By Kevin Ritchie
Andy is a Shi-poo, a cross between a shih-tzu and a poodle. The little dog with curly grey hair and a slight underbite used to calmly stroll across the Ryerson Ombudsperson’s office and greet visitors as they entered.
But in August, the welcoming pooch and his owner, former Ombudsperson Liz Hoffman, left Ryerson for good.
Hoffman, who became Ryerson’s first ombudsperson in 1996, departed in August to work as a senior investigator for the Department of National Defence and Canadian Forces.
In her time at the school Hoffman acted as the campus mediator for students and staff who had complaints about the university.
Although Ryerson’s policy is “no dogs allowed,” Andy was the worst-kept secret on campus, helping Hoffman open up the lines of communication with students.
“The office is an odd office,” Hoffman said. “People do not come to the office to say what a wonderful time they’re having at university. They come to the office when they have a problem and [Andy]’s really been an ice-breaker.”
Ryerson’s administration didn’t complain about Andy either. They knew the dog helped Hoffman do her job better.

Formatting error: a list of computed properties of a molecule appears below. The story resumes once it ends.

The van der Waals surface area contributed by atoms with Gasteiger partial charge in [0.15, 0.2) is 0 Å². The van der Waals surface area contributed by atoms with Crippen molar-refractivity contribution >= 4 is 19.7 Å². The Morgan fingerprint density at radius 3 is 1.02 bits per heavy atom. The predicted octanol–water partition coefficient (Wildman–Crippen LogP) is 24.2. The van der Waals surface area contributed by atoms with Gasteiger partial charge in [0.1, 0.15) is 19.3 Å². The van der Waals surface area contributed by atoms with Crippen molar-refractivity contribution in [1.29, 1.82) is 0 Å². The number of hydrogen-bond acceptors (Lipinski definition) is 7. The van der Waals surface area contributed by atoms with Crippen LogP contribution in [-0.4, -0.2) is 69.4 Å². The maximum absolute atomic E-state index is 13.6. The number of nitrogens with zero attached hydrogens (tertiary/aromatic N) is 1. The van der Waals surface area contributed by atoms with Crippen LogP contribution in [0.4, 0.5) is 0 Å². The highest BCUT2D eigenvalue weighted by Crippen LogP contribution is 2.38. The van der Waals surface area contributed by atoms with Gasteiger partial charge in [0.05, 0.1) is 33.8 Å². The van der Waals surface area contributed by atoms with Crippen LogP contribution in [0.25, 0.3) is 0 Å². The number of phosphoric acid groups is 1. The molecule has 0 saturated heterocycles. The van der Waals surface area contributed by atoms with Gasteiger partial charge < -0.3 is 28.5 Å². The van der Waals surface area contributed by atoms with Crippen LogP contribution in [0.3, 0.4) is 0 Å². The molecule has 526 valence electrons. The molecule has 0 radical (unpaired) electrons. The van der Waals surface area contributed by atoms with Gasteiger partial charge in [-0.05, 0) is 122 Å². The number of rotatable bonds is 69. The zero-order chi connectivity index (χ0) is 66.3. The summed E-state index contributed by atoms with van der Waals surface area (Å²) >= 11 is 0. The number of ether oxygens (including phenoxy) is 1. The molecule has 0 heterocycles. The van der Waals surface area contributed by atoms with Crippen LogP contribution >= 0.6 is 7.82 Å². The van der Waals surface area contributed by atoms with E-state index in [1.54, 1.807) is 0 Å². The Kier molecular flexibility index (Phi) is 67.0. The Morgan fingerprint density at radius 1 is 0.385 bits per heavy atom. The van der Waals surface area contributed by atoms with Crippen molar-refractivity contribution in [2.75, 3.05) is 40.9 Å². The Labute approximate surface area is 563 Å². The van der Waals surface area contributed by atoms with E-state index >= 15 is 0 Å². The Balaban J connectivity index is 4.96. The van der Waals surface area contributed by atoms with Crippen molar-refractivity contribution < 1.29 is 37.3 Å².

Although Hoffman spent between 40 and 50 hours per week at the university, she was able to fit a slew of other activities into her busy schedule.
She is the president of the Ontario Library Association and an executive member of the Canadian Commission for the United Nations’ Educational, Scientific and Cultural Organization.
She also worked part-time as ombudsperson for the student union at the Ontario College of Art and Design, and takes in 60 movies every year at the Toronto International Film Festival.
Despite her love for films, books and the occasional weekend at the cottage, working with people is what satisfies her the most.
“I enjoy people who are prepared to come forward with a complaint,” Hoffman said. “I think I have a lot of respect for people who do that.”
Diane Dyson, who is the acting ombudsperson until Oct. 31, when a replacement is scheduled to be announced, said Hoffman has a knack for dealing with everyone.
“She was good at helping people unwind their problems and find out what contributed to them,” Dyson said.
Since Hoffman took office, the appeals policy and code of student conduct were also reviewed and completely overhauled.
“Those things were closely linked to Liz and her recommendations,” said Frank Cappadocia, current chair of the ombudsperson review committee. “That was a huge undertaking. I think it probably hadn’t been touched in about 15 years.”
Hoffman leaves Ryerson knowing she had some affect on people.
“The power of one person and the effect you can have on other people’s lives—I think that’s one of the reasons why I’ve really enjoyed my life so far.”